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RingCentral's launch of a video conferencing product this week could mark the beginning of the end of its longtime partnership with Zoom.
For more than six years, the telecommunications provider has licensed Zoom's technology to power the video app RingCentral Meetings. But the vendor this week launched a homegrown app, RingCentral Video, that offers the same core capabilities.
RingCentral started using the new video app in place of Zoom in portions of its portfolio even before the official unveiling this week.
Late last year, RingCentral and AT&T renegotiated their partnership to include the app in Office@Hand, an AT&T-branded version of RingCentral's communications suite. Shortly after that, all customers of the AT&T offering had no choice but to begin using RingCentral Video instead of the Zoom product.
Also, RingCentral Video will be the only online meeting app sold with the vendor's new initiative with Avaya. The two companies launched Avaya Cloud Office by RingCentral, an Avaya-branded version of RingCentral's platform, on March 31.
But RingCentral will not compel the rest of its customers to switch to RingCentral Video right away. The company plans to let customers of RingCentral Office, its flagship suite, continue to use the Zoom product unless they choose otherwise.
Also, RingCentral will sell the Zoom product to new customers that specifically ask for it. However, RingCentral's sales team will push RingCentral Video as the company's preferred option. RingCentral and Zoom signed a "multiyear" extension of their partnership in May 2019.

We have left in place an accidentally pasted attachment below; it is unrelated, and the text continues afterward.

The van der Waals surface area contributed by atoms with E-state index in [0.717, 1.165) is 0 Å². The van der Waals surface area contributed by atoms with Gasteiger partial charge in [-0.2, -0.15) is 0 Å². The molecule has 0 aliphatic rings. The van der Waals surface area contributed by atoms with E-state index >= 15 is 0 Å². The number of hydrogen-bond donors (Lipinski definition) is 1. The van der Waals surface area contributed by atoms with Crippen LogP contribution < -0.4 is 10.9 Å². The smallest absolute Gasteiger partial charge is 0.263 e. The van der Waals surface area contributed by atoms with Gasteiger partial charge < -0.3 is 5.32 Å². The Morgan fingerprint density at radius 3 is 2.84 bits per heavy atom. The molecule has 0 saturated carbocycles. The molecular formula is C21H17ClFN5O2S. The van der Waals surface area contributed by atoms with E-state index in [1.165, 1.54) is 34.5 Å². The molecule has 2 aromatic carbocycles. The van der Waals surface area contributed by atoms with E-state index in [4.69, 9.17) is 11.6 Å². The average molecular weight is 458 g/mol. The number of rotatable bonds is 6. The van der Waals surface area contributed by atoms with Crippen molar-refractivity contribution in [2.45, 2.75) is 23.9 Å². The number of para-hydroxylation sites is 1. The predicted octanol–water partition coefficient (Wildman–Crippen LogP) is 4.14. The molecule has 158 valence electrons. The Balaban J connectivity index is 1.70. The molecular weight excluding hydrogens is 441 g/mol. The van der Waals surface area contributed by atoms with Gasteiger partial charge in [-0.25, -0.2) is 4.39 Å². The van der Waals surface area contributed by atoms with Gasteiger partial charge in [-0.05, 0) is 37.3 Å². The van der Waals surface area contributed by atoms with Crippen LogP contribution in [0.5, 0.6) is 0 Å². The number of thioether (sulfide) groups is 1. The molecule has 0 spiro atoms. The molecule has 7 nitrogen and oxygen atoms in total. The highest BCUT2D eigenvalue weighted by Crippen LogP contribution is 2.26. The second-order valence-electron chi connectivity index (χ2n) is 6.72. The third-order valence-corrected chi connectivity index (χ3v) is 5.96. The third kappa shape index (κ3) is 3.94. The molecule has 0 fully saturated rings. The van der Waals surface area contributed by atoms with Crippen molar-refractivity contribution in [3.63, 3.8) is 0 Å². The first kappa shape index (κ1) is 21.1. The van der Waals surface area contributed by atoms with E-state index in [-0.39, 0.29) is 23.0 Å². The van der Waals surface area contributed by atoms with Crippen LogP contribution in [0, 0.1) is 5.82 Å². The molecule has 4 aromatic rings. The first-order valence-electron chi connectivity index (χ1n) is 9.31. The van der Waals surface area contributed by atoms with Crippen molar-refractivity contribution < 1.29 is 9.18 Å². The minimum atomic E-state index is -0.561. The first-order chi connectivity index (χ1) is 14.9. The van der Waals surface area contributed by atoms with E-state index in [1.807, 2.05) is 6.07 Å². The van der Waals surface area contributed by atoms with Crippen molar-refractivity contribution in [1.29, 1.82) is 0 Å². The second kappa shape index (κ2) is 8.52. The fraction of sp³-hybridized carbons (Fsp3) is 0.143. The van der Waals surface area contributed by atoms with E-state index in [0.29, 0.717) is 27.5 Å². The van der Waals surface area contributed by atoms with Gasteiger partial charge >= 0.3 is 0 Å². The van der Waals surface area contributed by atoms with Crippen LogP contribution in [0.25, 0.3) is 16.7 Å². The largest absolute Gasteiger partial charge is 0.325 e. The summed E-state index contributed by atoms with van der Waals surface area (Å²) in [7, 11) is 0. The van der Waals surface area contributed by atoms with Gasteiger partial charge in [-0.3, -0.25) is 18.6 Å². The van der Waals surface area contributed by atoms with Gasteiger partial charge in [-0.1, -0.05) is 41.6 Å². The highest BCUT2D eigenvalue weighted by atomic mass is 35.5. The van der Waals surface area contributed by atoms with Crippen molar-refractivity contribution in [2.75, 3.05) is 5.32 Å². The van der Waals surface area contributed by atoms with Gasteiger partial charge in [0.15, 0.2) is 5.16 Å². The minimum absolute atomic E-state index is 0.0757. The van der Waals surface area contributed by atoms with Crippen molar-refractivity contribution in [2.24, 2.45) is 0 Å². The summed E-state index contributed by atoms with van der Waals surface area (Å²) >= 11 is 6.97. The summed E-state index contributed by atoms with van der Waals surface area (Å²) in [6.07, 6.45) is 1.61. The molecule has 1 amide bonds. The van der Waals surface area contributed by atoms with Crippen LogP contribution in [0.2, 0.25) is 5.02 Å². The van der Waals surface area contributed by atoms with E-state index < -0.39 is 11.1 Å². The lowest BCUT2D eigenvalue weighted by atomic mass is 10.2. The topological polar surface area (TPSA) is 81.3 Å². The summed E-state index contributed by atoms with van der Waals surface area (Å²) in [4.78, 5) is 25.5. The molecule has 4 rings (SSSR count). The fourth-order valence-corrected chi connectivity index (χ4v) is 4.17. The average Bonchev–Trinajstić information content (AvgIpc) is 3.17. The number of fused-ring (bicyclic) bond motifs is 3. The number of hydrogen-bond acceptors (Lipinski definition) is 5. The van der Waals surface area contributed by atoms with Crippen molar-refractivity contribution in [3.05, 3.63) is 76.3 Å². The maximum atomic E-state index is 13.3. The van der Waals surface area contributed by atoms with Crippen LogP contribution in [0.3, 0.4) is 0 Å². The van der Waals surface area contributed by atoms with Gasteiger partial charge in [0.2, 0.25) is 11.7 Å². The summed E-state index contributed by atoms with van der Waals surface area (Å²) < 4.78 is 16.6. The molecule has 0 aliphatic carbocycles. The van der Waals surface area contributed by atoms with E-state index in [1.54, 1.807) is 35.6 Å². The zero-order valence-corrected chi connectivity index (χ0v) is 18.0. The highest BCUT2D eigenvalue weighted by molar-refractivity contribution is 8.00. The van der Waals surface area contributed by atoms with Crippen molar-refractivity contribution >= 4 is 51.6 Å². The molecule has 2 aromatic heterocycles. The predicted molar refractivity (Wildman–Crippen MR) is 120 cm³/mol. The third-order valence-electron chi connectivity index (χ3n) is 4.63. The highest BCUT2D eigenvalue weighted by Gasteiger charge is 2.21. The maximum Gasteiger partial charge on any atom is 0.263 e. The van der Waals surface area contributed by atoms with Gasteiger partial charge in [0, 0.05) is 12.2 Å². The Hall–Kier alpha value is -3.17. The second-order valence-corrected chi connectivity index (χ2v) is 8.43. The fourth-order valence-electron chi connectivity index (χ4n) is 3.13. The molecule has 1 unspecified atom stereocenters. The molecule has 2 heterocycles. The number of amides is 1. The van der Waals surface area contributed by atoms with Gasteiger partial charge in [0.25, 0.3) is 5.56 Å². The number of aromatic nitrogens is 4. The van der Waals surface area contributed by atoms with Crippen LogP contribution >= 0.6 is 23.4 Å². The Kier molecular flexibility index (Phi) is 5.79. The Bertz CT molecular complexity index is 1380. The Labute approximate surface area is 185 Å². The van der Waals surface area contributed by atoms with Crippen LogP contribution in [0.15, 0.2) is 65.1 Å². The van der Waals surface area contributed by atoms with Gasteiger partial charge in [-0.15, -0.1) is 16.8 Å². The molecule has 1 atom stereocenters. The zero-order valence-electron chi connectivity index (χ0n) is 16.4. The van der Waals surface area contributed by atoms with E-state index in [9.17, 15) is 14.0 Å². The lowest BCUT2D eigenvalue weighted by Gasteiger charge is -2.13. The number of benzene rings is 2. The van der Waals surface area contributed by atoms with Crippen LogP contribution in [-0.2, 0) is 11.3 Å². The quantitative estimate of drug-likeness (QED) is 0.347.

For now, RingCentral Video is available only to businesses that subscribe to the vendor's telephony service. RingCentral will come into even more direct competition with Zoom if it launches the video app as a stand-alone product.
Jose Pastor, senior vice president of product management at RingCentral, said a stand-alone offering was "certainly" a possibility. "Stay tuned for that," he said.
RingCentral launches its new product as demand for video conferencing soars among companies with employees working from home during the coronavirus pandemic. Zoom, for example, went from hosting up to 10 million meeting participants daily in December to 200 million in March.
Zoom must have known its decision to launch a competing telephony service last year might strain its relationship with RingCentral. The offering, Zoom Phone, is likely costing RingCentral some customers because it provides the same core features as RingCentral Office.
Pastor said Zoom's decision to launch a competing phone service did not factor into his team's decision to develop a video product. RingCentral has been building the product for three years, he said. "We intend to continue to be good partners with Zoom."
But Irwin Lazar, vice president of Nemertes Research, suspects the release of Zoom Phone was at least one driver of RingCentral's decision. Another significant factor was likely that video collaboration is on the rise, and phone calls are on the decline.
Businesses will increasingly shift their communications from audio to video mediums in the coming years, Lazar said. Thus, RingCentral needed a homegrown video offering to remain competitive.
RingCentral Video relies on the latest standards for web-based communications, so guests can connect to video meetings using an internet browser; no downloads are required. The vendor has also embedded the new product in its desktop and mobile app for calling and team messaging.
Within the next three months, RingCentral plans to release software that will let companies connect standards-based video hardware to RingCentral Video. Then, over the summer, the company expects to certify video devices from Poly and Logitech to ship with the service.